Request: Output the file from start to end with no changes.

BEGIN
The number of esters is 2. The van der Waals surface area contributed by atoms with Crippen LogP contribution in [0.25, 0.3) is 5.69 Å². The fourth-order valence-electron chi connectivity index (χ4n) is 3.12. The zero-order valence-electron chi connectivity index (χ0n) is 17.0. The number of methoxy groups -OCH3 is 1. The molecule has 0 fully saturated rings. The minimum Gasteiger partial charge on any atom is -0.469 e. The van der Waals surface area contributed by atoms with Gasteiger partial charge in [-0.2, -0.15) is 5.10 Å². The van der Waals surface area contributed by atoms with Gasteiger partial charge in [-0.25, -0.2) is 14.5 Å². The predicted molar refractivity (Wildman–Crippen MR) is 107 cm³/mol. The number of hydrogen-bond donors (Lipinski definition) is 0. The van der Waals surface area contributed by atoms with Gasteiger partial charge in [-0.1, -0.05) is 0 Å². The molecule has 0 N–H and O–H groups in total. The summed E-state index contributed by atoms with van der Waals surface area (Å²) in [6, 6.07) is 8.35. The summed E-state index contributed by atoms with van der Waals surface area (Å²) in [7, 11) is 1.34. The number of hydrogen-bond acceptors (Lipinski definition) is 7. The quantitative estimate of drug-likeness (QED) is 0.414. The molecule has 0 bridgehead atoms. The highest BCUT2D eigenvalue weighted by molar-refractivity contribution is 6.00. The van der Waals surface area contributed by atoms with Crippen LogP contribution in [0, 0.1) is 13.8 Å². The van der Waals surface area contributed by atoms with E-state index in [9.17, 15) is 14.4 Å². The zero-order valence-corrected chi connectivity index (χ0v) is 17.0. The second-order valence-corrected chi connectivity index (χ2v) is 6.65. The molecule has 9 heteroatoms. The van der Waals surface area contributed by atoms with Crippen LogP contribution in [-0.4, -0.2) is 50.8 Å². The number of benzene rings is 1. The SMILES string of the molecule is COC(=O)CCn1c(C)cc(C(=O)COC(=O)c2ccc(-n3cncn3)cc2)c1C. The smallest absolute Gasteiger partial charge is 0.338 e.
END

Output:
The number of esters is 2. The van der Waals surface area contributed by atoms with Crippen LogP contribution in [0.25, 0.3) is 5.69 Å². The fourth-order valence-electron chi connectivity index (χ4n) is 3.12. The zero-order valence-electron chi connectivity index (χ0n) is 17.0. The number of methoxy groups -OCH3 is 1. The molecule has 0 fully saturated rings. The minimum Gasteiger partial charge on any atom is -0.469 e. The van der Waals surface area contributed by atoms with Gasteiger partial charge in [-0.2, -0.15) is 5.10 Å². The van der Waals surface area contributed by atoms with Gasteiger partial charge in [-0.25, -0.2) is 14.5 Å². The predicted molar refractivity (Wildman–Crippen MR) is 107 cm³/mol. The number of hydrogen-bond donors (Lipinski definition) is 0. The van der Waals surface area contributed by atoms with Gasteiger partial charge in [-0.1, -0.05) is 0 Å². The molecule has 0 N–H and O–H groups in total. The summed E-state index contributed by atoms with van der Waals surface area (Å²) in [6, 6.07) is 8.35. The summed E-state index contributed by atoms with van der Waals surface area (Å²) in [7, 11) is 1.34. The number of hydrogen-bond acceptors (Lipinski definition) is 7. The quantitative estimate of drug-likeness (QED) is 0.414. The molecule has 0 bridgehead atoms. The highest BCUT2D eigenvalue weighted by molar-refractivity contribution is 6.00. The van der Waals surface area contributed by atoms with Crippen LogP contribution in [0, 0.1) is 13.8 Å². The van der Waals surface area contributed by atoms with E-state index in [9.17, 15) is 14.4 Å². The zero-order valence-corrected chi connectivity index (χ0v) is 17.0. The second-order valence-corrected chi connectivity index (χ2v) is 6.65. The molecule has 9 heteroatoms. The van der Waals surface area contributed by atoms with Crippen LogP contribution in [-0.4, -0.2) is 50.8 Å². The number of benzene rings is 1. The SMILES string of the molecule is COC(=O)CCn1c(C)cc(C(=O)COC(=O)c2ccc(-n3cncn3)cc2)c1C. The smallest absolute Gasteiger partial charge is 0.338 e.